Editorial: Learning from living with roommates
Going home over the summer can be an easy thing to get comfortable with. What can I say — clean laundry, free food and access to a car!
However, with this luxury lifestyle there always comes a time when you get to switch your parents as roommates for friends.
As a first-time apartment or house renter knowing who you can and can’t live with can be a difficult situation to understand.
I can confidently say there are many friends I would love to live with but our friendship would not be the same if we decided to do so.
The benefit of university is that the roommate process can be trial and error over three years.
There is no written rule that you need to stay in the same place every year.
The only rule to follow is that you feel comfortable in the space you live in.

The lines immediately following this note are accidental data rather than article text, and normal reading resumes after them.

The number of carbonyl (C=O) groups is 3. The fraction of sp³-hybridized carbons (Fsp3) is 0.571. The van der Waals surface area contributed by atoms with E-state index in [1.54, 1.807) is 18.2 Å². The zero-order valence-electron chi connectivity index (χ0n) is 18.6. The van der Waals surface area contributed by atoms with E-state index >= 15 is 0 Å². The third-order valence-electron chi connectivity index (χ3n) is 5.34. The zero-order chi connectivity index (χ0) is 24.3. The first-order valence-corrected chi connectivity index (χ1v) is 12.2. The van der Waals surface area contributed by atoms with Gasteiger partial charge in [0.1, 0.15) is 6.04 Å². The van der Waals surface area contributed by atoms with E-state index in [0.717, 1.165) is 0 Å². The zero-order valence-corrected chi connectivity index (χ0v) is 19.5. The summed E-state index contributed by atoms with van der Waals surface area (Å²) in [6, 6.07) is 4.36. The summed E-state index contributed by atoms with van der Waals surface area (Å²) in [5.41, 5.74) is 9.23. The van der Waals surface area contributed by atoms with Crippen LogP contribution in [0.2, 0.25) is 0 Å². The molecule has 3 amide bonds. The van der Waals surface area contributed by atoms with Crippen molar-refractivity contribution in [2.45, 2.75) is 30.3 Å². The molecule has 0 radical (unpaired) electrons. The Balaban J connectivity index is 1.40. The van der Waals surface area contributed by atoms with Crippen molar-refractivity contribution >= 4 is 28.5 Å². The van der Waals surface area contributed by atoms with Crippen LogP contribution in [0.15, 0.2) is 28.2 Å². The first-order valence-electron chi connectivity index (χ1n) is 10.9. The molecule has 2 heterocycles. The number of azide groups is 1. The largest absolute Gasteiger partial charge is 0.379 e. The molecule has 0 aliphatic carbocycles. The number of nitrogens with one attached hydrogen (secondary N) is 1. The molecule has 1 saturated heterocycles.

Further, you don’t need to be best friends with your roommates. I learned this the hard way in my first year of living off campus by living with my small tight knit friend group which never ended well for anyone.
After this year, I concluded that living with a small group of girls probably wasn’t the best idea — the peace and quiet was totally worth it but it was difficult to balance a healthy friend/roommate lifestyle.
Proceeding into my second year of living off campus, I decided to rework my living situation and move into a house with four other girls.
After this move I realized that an important aspect of you and your roommates is your partying schedule can run similar to each other as well as living with people who put as much work into school as you do.
It is super easy to get side-tracked from what you are in university to do if you don’t live with like-minded people.
I have found that last year and moving into this current year I have felt very comfortable and content with the roommates I have lived with.
We set boundaries at the beginning of the year which allowed everyone to get a say in what they wanted out of the house before it was too late. As loud as they are, I love them to death and couldn’t have done a lot without their support.